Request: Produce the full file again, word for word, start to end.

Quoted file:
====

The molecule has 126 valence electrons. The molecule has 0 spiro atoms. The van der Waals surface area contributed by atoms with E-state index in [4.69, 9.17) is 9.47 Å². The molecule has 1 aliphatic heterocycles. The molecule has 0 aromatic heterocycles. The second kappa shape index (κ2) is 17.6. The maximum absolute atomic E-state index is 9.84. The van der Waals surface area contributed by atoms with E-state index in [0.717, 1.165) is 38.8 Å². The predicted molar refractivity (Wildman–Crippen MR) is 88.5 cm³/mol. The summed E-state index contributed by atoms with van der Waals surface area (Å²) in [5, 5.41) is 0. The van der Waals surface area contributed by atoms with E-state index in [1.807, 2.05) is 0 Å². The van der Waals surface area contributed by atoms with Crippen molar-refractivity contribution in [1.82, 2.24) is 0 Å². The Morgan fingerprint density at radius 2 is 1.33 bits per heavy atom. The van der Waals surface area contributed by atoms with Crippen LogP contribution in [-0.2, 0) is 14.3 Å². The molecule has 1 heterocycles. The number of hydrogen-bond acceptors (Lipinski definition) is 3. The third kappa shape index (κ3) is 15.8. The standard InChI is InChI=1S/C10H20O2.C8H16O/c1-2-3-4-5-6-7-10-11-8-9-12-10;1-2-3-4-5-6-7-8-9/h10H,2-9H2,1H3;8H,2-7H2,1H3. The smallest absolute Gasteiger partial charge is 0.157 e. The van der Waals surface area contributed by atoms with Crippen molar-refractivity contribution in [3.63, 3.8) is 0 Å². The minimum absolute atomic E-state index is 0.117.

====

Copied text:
The molecule has 126 valence electrons. The molecule has 0 spiro atoms. The van der Waals surface area contributed by atoms with E-state index in [4.69, 9.17) is 9.47 Å². The molecule has 1 aliphatic heterocycles. The molecule has 0 aromatic heterocycles. The second kappa shape index (κ2) is 17.6. The maximum absolute atomic E-state index is 9.84. The van der Waals surface area contributed by atoms with E-state index in [0.717, 1.165) is 38.8 Å². The predicted molar refractivity (Wildman–Crippen MR) is 88.5 cm³/mol. The summed E-state index contributed by atoms with van der Waals surface area (Å²) in [5, 5.41) is 0. The van der Waals surface area contributed by atoms with E-state index in [1.807, 2.05) is 0 Å². The van der Waals surface area contributed by atoms with Crippen molar-refractivity contribution in [1.82, 2.24) is 0 Å². The Morgan fingerprint density at radius 2 is 1.33 bits per heavy atom. The van der Waals surface area contributed by atoms with Crippen LogP contribution in [-0.2, 0) is 14.3 Å². The molecule has 1 heterocycles. The number of hydrogen-bond acceptors (Lipinski definition) is 3. The third kappa shape index (κ3) is 15.8. The standard InChI is InChI=1S/C10H20O2.C8H16O/c1-2-3-4-5-6-7-10-11-8-9-12-10;1-2-3-4-5-6-7-8-9/h10H,2-9H2,1H3;8H,2-7H2,1H3. The smallest absolute Gasteiger partial charge is 0.157 e. The van der Waals surface area contributed by atoms with Crippen molar-refractivity contribution in [3.63, 3.8) is 0 Å². The minimum absolute atomic E-state index is 0.117.